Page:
Morgan Neville’s Roadrunner tries to make sense of a void

The suicide asks the world, “Why?” The question has levels: Why me? Why am I here? Why should I go on? And the suicide, most often, is answered by the same word with a different meaning: Why did you go? Why did you leave us? Why wasn’t I enough to save you?

‘Werewolves Within’ just doesn’t amount to much

Something about Werewolves Within doesn’t sit right with me. It’s a horror-comedy, which often means that people and even dogs die and you’re not asked to care much, but even so, this is a glib and breezy affair. We may find ourselves asking why we care if the characters live, either. The script, by memoirist Mishna Wolff, based on a video game, hands the actors lumpy mouthfuls of dialogue that they mostly turn into sentences that sound like real people might say them.

The cast is likable and game; the lead, Sam Richardson, is a large and huggable bundle of…

Questlove’s Summer of Soul captures a transportive moment

Image: Searchlight Pictures

If you’ve been on the fence, for whatever reason, about catching Ahmir “Questlove” Thompson’s Summer of Soul, I urge you to fall on the side of seeing it. It’s a guaranteed mood-lifter. Questlove’s achievement here goes far beyond what some might take to be “just a concert film.” The bulk of the film, under the direction of Hal Tulchin, is footage of the Harlem Cultural Festival in 1969. …

Robert Cormier’s Chocolate War books haven’t lost their power

Robert Cormier, author of The Chocolate War and its sequel.

The opening salvo of Robert Cormier’s novel The Chocolate War is “They murdered him.” Though the “murder” is a figure of speech, it resonates throughout the book — and also its belated sequel, Beyond the Chocolate War.

Cormier, who died in 2000, started as a journalist and columnist, then branched out into novels for adults (Now and At the Hour, 1960; A Little Raw on Monday Mornings, 1963; Take Me Where the Good Times Are, 1965). In 1974 he published The Chocolate War, which like William Golding’s Lord of the Flies was about teenagers but was dark and complex enough…

Lansky is worth a look for Keitel

Harvey Keitel has still got it. The 82-year-old actor reigns over the biopic Lansky despite not being in most of it. That’s partly because the movie itself is pretty dreary weak tea — though handsomely realized on what I imagine was not a large budget — but mostly because Keitel will naturally dominate everything you put him in now, with ease and little effort. In The Irishman, Keitel had scant minutes of screen time and maybe eight words of dialogue that I can remember, but in a room with Robert De Niro and…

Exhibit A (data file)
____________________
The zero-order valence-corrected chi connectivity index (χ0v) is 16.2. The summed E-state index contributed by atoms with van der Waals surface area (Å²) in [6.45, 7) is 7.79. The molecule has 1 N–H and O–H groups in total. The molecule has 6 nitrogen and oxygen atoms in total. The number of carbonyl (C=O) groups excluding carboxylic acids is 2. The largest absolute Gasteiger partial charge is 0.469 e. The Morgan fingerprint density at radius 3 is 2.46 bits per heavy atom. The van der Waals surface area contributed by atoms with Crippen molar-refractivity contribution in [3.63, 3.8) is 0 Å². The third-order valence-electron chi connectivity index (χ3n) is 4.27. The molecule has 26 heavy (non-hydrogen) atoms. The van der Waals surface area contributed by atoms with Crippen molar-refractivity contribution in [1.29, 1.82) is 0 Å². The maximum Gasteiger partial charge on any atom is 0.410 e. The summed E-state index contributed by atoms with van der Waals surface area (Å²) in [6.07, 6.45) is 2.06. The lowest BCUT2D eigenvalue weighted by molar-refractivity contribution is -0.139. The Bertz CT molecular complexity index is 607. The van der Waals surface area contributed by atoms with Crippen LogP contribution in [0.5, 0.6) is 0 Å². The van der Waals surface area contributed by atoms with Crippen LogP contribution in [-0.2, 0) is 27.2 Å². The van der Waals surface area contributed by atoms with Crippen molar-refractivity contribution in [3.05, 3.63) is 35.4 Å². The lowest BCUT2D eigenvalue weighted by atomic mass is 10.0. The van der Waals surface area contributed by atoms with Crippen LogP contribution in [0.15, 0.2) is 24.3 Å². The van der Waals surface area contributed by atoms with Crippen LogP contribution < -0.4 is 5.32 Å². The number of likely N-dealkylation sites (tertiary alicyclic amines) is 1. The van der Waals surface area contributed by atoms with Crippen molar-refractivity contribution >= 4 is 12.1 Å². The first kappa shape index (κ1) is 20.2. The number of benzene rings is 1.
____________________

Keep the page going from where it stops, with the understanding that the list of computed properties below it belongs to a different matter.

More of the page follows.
Godzilla Vs. Kong shows the limitations of “realistic” giant monsters

The cartoonist Sergio Aragonés once pointed out something in an interview that has stuck with me for some thirty years. He said that when Superman in the comic books was rendered less realistically and more cartoonishly, he could pick up a tall building by its corner and we could believe it. In later years, Aragonés said, when Superman and his surroundings were depicted with more physical realism and you could see all his veins and muscles, all the bricks in the building, we could no longer believe in such a…

Raiders of the Lost Ark still kicks ass at 40

There are greater films, of course. The usual suspects, like Citizen Kane or The Godfather — those are greater, and many others. But if there were only two films left in the world, Citizen Kane and Raiders of the Lost Ark, and I had to rescue one and consign the other to flames, I know which way my heart would vote. Citizen Kane, the masterpiece and influential classic, would burn.

Perhaps I speak rashly. Perhaps I was also ten years old when I first saw Raiders, the absolute ideal time…

Alain Resnais’ Last Year at Marienbad still confounds at age 60

Ah, Last Year at Marienbad, the mystery all film lovers eventually must grapple with. Denounced as impenetrable, lionized as richly accessible, this damn thing has had ’em buzzing for over half a century (it turns 60 on June 25), and nobody has quite pinned this butterfly to the board. Its makers, writer Alain Robbe-Grillet and director Alain Resnais, devised Marienbad as the ultimate Rorschach test — the movie is almost entirely what you bring to it. Thus, it has attracted ecstasies of interpretation; this seemingly genre-free work has been…

George Romero’s “lost” film The Amusement Park resurfaces

The prospect of a “lost film” from George A. Romero (1940–2017), director of Night of the Living Dead and its several sequels, may sound as mouthwatering to you as it did to me. A word of warning, though: don’t let anyone overhype it for you. The Amusement Park, a 54-minute film completed in 1973 but unseen until recently (it will have its streaming debut on Shudder next week), is a downer of an allegory about discrimination against the elderly. Romero, at loose ends at the time, was hired by the Lutheran Society…

Zack Snyder’s Army of the Dead is a bland mouthful of red meat

Image: The Stone Quarry

It’d be nice if Athena Perample got a career bump from Zack Snyder’s mediocrity at length Army of the Dead. A stuntwoman, Perample appears in the new zombie film as a character credited as Alpha Queen, and she slinks around hissing and looking fabulous in an undead Corpse Bride fashion. (Even the zombies are hotties in Snyderland.) I’ve seen Army of the Dead described as being full of characters who could carry their own interesting movies, but are instead all stuck with each other in a boring…

Rob Gonsalves

I see movies and write about ’em. Old, new, makes no difference.

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